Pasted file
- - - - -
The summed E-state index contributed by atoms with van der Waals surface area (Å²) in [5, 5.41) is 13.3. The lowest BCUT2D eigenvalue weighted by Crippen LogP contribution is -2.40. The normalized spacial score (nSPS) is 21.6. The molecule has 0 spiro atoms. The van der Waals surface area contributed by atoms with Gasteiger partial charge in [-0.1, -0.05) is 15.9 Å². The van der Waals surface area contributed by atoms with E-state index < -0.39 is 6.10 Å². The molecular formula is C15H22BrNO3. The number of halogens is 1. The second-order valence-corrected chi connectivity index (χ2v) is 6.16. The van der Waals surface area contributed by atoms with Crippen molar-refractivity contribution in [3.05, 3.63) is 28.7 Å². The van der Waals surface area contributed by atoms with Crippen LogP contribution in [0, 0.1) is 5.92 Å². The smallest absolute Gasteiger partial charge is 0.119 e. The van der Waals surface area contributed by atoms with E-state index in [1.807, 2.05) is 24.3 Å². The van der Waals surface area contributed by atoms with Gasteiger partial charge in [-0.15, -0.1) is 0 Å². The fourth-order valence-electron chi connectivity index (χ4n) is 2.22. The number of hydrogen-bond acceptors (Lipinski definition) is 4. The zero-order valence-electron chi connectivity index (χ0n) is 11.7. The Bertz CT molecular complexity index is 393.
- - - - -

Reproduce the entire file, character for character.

The summed E-state index contributed by atoms with van der Waals surface area (Å²) in [5, 5.41) is 13.3. The lowest BCUT2D eigenvalue weighted by Crippen LogP contribution is -2.40. The normalized spacial score (nSPS) is 21.6. The molecule has 0 spiro atoms. The van der Waals surface area contributed by atoms with Gasteiger partial charge in [-0.1, -0.05) is 15.9 Å². The van der Waals surface area contributed by atoms with E-state index < -0.39 is 6.10 Å². The molecular formula is C15H22BrNO3. The number of halogens is 1. The second-order valence-corrected chi connectivity index (χ2v) is 6.16. The van der Waals surface area contributed by atoms with Crippen molar-refractivity contribution in [3.05, 3.63) is 28.7 Å². The van der Waals surface area contributed by atoms with Crippen LogP contribution in [0, 0.1) is 5.92 Å². The smallest absolute Gasteiger partial charge is 0.119 e. The van der Waals surface area contributed by atoms with E-state index in [1.807, 2.05) is 24.3 Å². The van der Waals surface area contributed by atoms with Gasteiger partial charge in [-0.15, -0.1) is 0 Å². The fourth-order valence-electron chi connectivity index (χ4n) is 2.22. The number of hydrogen-bond acceptors (Lipinski definition) is 4. The zero-order valence-electron chi connectivity index (χ0n) is 11.7. The Bertz CT molecular complexity index is 393.